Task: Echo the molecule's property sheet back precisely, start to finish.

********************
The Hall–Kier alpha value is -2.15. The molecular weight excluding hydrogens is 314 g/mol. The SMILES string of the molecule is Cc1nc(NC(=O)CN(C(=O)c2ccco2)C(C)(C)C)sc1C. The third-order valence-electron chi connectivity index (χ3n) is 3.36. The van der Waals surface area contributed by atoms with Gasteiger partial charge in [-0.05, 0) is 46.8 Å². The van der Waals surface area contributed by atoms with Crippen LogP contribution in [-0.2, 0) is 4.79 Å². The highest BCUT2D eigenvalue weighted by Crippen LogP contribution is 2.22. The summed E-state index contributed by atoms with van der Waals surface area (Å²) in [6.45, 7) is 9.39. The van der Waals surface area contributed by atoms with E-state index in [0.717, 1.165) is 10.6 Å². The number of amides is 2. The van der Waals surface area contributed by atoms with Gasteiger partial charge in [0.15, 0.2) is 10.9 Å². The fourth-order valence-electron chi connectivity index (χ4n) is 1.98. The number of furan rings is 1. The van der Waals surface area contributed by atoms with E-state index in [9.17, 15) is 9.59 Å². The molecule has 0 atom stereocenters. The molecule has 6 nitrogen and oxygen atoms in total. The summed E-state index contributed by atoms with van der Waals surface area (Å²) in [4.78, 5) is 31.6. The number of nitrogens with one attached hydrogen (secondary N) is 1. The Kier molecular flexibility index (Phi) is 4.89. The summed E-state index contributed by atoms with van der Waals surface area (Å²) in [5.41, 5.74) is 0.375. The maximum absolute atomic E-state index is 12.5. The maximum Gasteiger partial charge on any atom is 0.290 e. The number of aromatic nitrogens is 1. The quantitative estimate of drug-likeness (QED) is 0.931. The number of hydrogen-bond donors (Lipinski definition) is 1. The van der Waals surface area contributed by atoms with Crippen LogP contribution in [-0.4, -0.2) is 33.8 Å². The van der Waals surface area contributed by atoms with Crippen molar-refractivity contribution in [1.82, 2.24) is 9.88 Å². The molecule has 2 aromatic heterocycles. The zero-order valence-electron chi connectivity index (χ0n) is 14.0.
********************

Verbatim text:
The Hall–Kier alpha value is -2.15. The molecular weight excluding hydrogens is 314 g/mol. The SMILES string of the molecule is Cc1nc(NC(=O)CN(C(=O)c2ccco2)C(C)(C)C)sc1C. The third-order valence-electron chi connectivity index (χ3n) is 3.36. The van der Waals surface area contributed by atoms with Gasteiger partial charge in [-0.05, 0) is 46.8 Å². The van der Waals surface area contributed by atoms with Crippen LogP contribution in [-0.2, 0) is 4.79 Å². The highest BCUT2D eigenvalue weighted by Crippen LogP contribution is 2.22. The summed E-state index contributed by atoms with van der Waals surface area (Å²) in [6.45, 7) is 9.39. The van der Waals surface area contributed by atoms with E-state index in [0.717, 1.165) is 10.6 Å². The number of amides is 2. The van der Waals surface area contributed by atoms with Gasteiger partial charge in [0.15, 0.2) is 10.9 Å². The fourth-order valence-electron chi connectivity index (χ4n) is 1.98. The number of furan rings is 1. The van der Waals surface area contributed by atoms with E-state index in [9.17, 15) is 9.59 Å². The molecule has 0 atom stereocenters. The molecule has 6 nitrogen and oxygen atoms in total. The summed E-state index contributed by atoms with van der Waals surface area (Å²) in [4.78, 5) is 31.6. The number of nitrogens with one attached hydrogen (secondary N) is 1. The Kier molecular flexibility index (Phi) is 4.89. The summed E-state index contributed by atoms with van der Waals surface area (Å²) in [5.41, 5.74) is 0.375. The maximum absolute atomic E-state index is 12.5. The maximum Gasteiger partial charge on any atom is 0.290 e. The number of aromatic nitrogens is 1. The quantitative estimate of drug-likeness (QED) is 0.931. The number of hydrogen-bond donors (Lipinski definition) is 1. The van der Waals surface area contributed by atoms with Crippen LogP contribution in [-0.4, -0.2) is 33.8 Å². The van der Waals surface area contributed by atoms with Crippen molar-refractivity contribution in [1.82, 2.24) is 9.88 Å². The molecule has 2 aromatic heterocycles. The zero-order valence-electron chi connectivity index (χ0n) is 14.0.